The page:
Vienna study shows birds can make 'economic decisions'

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Vienna study shows birds can make 'economic decisions'
Photo: Bene Croy

Cockatoos are intelligent enough to make "good economic choices", adapting to the available options, a study by University of Vienna scientists has found.


Parrots and cockatoos are among the most intelligent of birds; like primates, they are able to use tools, and this study showed an even higher level of intelligence.

First, the birds proved they were able to control natural impulses, abstaining from an immediately available treat in favour of receiving an even better treat after a time delay.

And a new experiment showed that the Indonesian cockatoos were willing to put in extra effort if it meant a tastier treat. If there was no reward, however, they went for the immediately available treat.

The birds were given a choice between taking a food item, or a tool which could be used to access a different food item trapped inside a box - either a stick to drag the food within reach, or a ball which could be dropped in a tube to release the snack.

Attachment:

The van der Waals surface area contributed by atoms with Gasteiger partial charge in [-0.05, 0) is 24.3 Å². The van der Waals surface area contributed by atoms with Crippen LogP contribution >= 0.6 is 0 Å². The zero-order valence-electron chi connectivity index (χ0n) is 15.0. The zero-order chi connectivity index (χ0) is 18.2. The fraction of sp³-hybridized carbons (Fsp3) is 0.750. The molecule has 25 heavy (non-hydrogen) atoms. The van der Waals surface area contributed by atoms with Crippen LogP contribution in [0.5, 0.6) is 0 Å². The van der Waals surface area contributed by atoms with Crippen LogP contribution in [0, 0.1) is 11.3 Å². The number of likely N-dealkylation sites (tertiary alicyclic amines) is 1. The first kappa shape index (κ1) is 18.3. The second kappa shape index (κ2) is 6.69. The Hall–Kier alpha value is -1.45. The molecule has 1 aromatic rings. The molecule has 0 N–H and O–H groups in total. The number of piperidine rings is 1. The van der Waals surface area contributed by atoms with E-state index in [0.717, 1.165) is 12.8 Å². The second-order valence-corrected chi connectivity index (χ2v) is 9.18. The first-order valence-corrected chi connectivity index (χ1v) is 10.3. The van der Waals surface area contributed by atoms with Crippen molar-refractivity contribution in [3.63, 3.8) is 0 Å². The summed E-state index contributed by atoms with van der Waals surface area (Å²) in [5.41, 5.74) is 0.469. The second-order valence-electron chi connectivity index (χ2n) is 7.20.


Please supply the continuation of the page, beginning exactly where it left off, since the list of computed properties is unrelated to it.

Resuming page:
The choice was between a cashew, cockatoos' preferred treat, or a less desirable pistachio. The birds seemed to consider their choices carefully and showed flexibility, responding differently to new situations, which suggests that it was not a result of learned behaviour.

For example, when offered a choice between a pecan or a tool, cockatoos chose a tool when it could be used to get a cashew, but opted for the pecan when the tool would only provide access to a pecan, or when it was the wrong kind of tool.

See the experiment in action in the video below.

The research was carried out by Isabelle Laumer, Alice Auersperg, and Thomas Bugnyar from the University of Vienna and the Veterinary University of Vienna.


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